Lots of household items are potential irritants and/or can cause health complications. The most important fact, however, is the physiological wellbeing of the individual’s exposed to those potential items,” Bruce White, Education Committe Chair and First Vice President of the Board of Directors at the Indoor Air Quality Association, says.
In general, the healthier a person is, the less likely he or she is to be affected by the potential contaminant. “Also age and previous illnesses can play a role,” he adds. “It’s not a set in stone type of exposure and response and is more dependent on the person, location, dose, exposure length, and other contributing factors.”
“I think ‘killers’ is a strong word,” Spencer Hampy, CIE, CMC, and president of Oasis Indoor Environmental, says. But in reality, certain items in your home can cause people to get sick and, in extreme circumstances, even kill, he adds.
“An example of this would be a shower head that is allowed to become contaminated with legionella bacteria.” A person with an immune compromised system could contract Legionnaires disease and become very sick and even die from the disease, Hampy says. If left untreated, it can be fatal.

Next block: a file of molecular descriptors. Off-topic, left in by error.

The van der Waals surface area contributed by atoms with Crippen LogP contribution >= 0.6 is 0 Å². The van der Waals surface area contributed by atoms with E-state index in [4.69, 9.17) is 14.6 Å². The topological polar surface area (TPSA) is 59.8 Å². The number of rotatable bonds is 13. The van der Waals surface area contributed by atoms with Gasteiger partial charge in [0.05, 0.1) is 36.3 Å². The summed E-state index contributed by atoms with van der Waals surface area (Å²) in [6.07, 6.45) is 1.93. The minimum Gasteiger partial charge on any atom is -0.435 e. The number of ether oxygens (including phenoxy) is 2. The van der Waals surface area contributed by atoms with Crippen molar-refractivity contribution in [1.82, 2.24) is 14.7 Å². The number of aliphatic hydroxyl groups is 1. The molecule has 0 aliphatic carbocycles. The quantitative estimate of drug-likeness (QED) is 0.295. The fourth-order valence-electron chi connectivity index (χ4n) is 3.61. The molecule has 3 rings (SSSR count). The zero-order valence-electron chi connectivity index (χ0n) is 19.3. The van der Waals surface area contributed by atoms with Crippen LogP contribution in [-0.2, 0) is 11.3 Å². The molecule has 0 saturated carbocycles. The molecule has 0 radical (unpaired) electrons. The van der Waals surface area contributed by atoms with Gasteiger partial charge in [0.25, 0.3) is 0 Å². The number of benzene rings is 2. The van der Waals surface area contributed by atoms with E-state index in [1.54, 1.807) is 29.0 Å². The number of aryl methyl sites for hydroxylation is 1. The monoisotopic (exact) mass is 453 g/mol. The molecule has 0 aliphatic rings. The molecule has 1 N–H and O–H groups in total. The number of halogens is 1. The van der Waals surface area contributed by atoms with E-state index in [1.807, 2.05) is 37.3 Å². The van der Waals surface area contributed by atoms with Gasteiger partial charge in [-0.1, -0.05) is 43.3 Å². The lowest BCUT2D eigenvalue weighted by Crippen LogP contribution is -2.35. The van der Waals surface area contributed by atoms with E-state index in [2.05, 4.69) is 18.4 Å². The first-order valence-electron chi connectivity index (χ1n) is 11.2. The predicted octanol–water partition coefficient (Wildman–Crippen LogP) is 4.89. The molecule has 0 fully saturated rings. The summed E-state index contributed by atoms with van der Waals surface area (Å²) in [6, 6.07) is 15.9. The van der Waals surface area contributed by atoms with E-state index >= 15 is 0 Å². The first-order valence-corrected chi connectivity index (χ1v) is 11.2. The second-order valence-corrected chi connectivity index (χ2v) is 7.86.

One thing is certain – the cleaner the location, or item is, the less likely someone will react to it, White says. An example could be a mattress at home or a mattress in a college dorm room. “Your mattress at home is most likely occupied by one or two individuals, whereas a mattress in a public domain (dorm room) may have multiple occupants over the lifetime of the items.” Also, you most likely wash your sheets weekly at home, whereas, we all know, college kids most likely do not, unless there’s a cleaning service.
The same holds true for living spaces. “If you own it, you’re more likely to take better care of it than someone who rents, simply because they have no vested interest in house,” White says. This can be problematic on a whole list of issues from leaks, to mold growth, to bed bug infestations and vermin infestations.